In 1861 the railway came to Ingleton. Politics between the Midland Railway and the London & North Western Railway, the two companies operating the line either side of Ingleton viaduct, led to them building rival railway stations on either side of the viaduct. Such was the extent of the feud between the two companies that passengers wanting an onward connection had to leave their train at one station and walk with their luggage through the valley below the viaduct to the station on the other side. Life for the passenger was made even more difficult by independent timetables not designed for the ease of onward connections! This line was intended to become a main line to Scotland, but such was the inability of the two companies to work together that out of frustration the Midland Railway built the Settle-Carlisle line as an alternative route. This effectively killed off Ingleton as a main line station, although it took until 1954 for passenger services to finally be axed.

When the Waterfalls Walk first opened to the public in 1885, it was the railway which brought tourists to the village. Special excursion trains ran from Blackburn & Bradford. In 1885 the railway brought 60,000 day trippers to Ingleton. In 1886 it was 100,000.

1885 was also the year of the marriage of Arthur Conan Doyle to Louise Hawkins at St Oswald’s Parish Church, Thornton-in-Lonsdale. A newly qualified doctor with a practice in Southsea, he was yet to make his name as a writer and was still dependent on financial help from his family. His mother lived in Masongill for more than half of his life from 1882/3 to 1917, yet it merited no mention in his 1924 autobiography, ‘Memories and Adventures’. This was probably due to Mary Doyle describing herself as a widow on arrival at Masongill, when her husband was still very much alive, but resident in a Scottish asylum. As Arthur’s fame increased, he may well have thought that drawing attention to his mother’s domestic arrangements could have led to scandal in Victorian England. Two of Arthur’s short stories ‘Uncle Jeremy’s Household’ and ‘The Surgeon of Gaster Fell’ are set in and around Ingleton.

When visiting his mother, Arthur would have arrived at the Midland railway station and continued his onward journey by pony drawn cart. In 1875 the station was the scene of a well publicised fatality. A wealthy newspaper proprietor from Liverpool, Randal Hopley Sherlock was struck and killed by lightning while visiting his son, the vicar of St Mary the Virgin, Ingleton. Arthur’s cart journey under the viaduct would have taken him past Holme Head House and Holme Head Farm, through the valley dominated by the church tower of St Mary’s. Today it is obscured by mature trees, but a century ago, the stained glass ‘Sherlock‘ window dedicated to the memory of Randal Hopley Sherlock by his widow would have been clearly visible.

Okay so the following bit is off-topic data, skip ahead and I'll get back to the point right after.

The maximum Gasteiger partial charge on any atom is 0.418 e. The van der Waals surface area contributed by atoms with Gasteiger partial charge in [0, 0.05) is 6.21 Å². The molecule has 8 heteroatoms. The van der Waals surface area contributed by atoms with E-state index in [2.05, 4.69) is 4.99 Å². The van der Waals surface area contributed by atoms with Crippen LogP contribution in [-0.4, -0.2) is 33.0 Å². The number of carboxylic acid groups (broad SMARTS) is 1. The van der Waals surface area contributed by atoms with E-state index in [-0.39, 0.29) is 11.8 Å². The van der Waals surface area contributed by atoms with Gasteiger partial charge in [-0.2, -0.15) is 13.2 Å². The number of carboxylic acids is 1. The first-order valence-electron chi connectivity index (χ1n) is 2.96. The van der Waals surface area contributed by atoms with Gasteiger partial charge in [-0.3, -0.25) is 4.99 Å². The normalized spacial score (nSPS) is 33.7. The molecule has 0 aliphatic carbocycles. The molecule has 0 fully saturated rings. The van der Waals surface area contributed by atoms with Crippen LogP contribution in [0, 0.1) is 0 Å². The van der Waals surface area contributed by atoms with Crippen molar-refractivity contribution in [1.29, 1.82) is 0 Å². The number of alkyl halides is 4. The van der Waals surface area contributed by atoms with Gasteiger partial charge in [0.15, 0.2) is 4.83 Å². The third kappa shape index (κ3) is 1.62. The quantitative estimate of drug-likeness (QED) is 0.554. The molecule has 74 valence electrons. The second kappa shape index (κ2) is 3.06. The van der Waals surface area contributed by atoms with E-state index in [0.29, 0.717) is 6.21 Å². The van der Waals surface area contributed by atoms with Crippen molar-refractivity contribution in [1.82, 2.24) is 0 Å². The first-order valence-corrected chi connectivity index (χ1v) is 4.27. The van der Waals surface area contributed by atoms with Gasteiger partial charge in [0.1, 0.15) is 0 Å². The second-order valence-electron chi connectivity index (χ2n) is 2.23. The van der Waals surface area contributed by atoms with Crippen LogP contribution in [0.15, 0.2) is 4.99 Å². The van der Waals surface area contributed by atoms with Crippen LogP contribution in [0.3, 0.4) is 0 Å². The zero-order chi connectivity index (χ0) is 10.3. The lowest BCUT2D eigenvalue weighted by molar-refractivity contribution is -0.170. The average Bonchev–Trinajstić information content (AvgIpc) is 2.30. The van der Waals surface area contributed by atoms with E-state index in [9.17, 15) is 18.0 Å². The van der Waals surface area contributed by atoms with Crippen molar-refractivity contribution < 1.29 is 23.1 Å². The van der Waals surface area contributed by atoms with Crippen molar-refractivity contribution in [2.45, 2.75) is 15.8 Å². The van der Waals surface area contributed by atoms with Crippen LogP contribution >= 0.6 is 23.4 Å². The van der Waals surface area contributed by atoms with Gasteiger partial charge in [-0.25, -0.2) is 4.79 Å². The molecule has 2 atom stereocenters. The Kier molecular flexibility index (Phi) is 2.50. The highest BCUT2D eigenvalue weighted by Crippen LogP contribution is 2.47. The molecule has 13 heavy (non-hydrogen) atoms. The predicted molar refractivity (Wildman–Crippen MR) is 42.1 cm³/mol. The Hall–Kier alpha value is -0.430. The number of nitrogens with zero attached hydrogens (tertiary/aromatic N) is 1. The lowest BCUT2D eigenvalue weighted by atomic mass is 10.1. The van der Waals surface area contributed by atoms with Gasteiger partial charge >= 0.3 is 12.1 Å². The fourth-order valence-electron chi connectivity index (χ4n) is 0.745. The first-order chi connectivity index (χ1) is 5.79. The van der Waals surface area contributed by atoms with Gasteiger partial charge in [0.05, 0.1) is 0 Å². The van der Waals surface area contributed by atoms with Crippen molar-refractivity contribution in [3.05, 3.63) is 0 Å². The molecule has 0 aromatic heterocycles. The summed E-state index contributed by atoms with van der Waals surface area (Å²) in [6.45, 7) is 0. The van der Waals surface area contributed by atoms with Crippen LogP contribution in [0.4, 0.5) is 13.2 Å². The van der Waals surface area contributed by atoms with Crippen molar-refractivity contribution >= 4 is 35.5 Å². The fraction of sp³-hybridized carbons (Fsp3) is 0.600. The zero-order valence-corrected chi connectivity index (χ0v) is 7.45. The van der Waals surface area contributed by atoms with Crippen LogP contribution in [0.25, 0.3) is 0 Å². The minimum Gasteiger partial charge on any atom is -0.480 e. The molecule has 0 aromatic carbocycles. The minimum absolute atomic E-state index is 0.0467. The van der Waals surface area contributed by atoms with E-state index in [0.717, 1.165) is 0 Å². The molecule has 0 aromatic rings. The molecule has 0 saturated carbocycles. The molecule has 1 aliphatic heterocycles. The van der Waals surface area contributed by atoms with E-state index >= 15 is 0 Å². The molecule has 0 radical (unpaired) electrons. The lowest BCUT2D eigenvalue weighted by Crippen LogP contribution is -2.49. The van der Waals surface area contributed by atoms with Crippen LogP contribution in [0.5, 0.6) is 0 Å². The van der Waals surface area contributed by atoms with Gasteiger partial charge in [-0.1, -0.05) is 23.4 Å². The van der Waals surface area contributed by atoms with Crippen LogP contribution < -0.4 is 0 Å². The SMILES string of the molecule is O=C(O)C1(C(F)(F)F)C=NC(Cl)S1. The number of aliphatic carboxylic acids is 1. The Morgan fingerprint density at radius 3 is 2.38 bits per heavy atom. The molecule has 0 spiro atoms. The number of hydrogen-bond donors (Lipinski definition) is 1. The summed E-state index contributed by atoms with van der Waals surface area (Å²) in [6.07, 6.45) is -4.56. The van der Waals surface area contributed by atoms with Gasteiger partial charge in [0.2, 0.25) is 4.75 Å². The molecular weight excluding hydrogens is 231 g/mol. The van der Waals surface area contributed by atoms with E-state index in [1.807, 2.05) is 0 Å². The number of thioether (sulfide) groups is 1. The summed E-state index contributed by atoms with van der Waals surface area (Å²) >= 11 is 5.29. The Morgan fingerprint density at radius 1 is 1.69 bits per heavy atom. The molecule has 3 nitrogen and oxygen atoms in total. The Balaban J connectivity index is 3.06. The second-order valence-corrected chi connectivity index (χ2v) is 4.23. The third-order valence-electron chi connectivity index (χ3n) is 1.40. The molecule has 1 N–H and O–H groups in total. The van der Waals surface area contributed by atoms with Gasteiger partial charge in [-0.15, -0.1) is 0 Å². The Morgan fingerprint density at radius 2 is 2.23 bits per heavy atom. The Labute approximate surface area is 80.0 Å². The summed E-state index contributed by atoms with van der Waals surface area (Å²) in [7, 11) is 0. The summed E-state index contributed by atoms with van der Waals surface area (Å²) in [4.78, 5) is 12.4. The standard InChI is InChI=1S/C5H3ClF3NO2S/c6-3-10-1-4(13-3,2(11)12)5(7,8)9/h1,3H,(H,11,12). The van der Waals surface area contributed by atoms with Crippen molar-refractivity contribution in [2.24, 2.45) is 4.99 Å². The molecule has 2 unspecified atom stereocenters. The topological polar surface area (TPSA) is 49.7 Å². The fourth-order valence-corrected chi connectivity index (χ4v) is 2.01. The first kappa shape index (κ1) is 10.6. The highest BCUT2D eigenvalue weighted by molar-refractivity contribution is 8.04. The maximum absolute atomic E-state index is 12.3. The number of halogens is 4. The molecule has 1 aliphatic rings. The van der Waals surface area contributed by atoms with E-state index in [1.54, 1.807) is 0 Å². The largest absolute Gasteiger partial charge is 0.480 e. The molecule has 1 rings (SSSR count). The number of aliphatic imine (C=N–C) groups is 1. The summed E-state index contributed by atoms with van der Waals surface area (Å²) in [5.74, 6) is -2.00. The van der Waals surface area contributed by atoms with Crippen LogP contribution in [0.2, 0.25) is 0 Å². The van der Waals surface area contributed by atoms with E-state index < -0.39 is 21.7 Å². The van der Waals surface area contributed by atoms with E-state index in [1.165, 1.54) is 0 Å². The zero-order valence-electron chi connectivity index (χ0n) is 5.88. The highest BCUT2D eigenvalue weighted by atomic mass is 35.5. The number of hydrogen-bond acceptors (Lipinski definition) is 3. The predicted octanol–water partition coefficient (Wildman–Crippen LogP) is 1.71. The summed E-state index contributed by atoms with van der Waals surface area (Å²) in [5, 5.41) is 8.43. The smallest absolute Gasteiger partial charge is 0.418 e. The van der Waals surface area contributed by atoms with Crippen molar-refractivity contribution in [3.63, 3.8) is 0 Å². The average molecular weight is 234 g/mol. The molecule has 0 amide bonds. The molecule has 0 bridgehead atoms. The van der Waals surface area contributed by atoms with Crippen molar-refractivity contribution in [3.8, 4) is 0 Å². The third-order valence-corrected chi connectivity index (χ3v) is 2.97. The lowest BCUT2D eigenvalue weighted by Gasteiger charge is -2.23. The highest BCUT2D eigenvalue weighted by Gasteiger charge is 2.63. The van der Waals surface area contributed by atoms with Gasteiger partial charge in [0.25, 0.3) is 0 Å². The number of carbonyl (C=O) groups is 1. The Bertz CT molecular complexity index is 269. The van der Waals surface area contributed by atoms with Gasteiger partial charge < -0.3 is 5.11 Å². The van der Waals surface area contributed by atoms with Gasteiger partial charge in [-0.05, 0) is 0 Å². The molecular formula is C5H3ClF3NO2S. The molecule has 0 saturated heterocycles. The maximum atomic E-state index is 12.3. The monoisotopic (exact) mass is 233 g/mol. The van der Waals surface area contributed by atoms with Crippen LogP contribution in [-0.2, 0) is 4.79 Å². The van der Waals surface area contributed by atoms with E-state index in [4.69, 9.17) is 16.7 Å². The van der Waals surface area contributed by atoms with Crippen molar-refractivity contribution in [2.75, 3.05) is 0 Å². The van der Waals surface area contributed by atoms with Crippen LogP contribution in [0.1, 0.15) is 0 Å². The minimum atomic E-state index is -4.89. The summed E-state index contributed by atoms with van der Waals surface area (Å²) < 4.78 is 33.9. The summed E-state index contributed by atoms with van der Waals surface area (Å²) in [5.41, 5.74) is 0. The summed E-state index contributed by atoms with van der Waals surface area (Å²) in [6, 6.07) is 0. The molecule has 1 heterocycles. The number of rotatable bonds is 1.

In 1900 Ingleton was one of the first places in the country to benefit from electric light, generated by an innovative hydro electric power installation using turbines fed with river water. The 200 volt DC system was in use until 1933.

Construction of the Model Village (now known as New Village) was under way in 1914, built to house the influx of mining families drawn by the high wages at New Ingleton Colliery. Over 300 people were employed at the pit, of which over 200 people worked underground. By 1915 the coal output was almost up to 2,000 tons per week, creating a ‘gold rush’ atmosphere. New Ingleton Colliery eventually closed in 1936, bringing coal mining to an end in the village.

On 20th November 1920, The Ingleton War Memorial was dedicated to the memory of the 41 men from the village who gave their lives during the First World War. A further seven names were added after the Second World War. Each year it is the focal point for a wreath laying ceremony on Remembrance Sunday.

White Scar Caves were discovered by a Cambridge student in 1923 and soon overshadowed Yordas Cave in Kingsdale, a big tourist attraction in the Victorian era.

Ingleton Open Air Swimming Pool opened in August 1934, having been dug out and constructed by volunteers.

Arthur Conan Doyle was not the only famous author to have connections with Ingleton. In the 1970’s science fiction & fantasy writer Michael Moorcock lived at Tower House, Storrs Hall. ‘The White Wolf’s Son’ from his Elric series is set in Ingleton.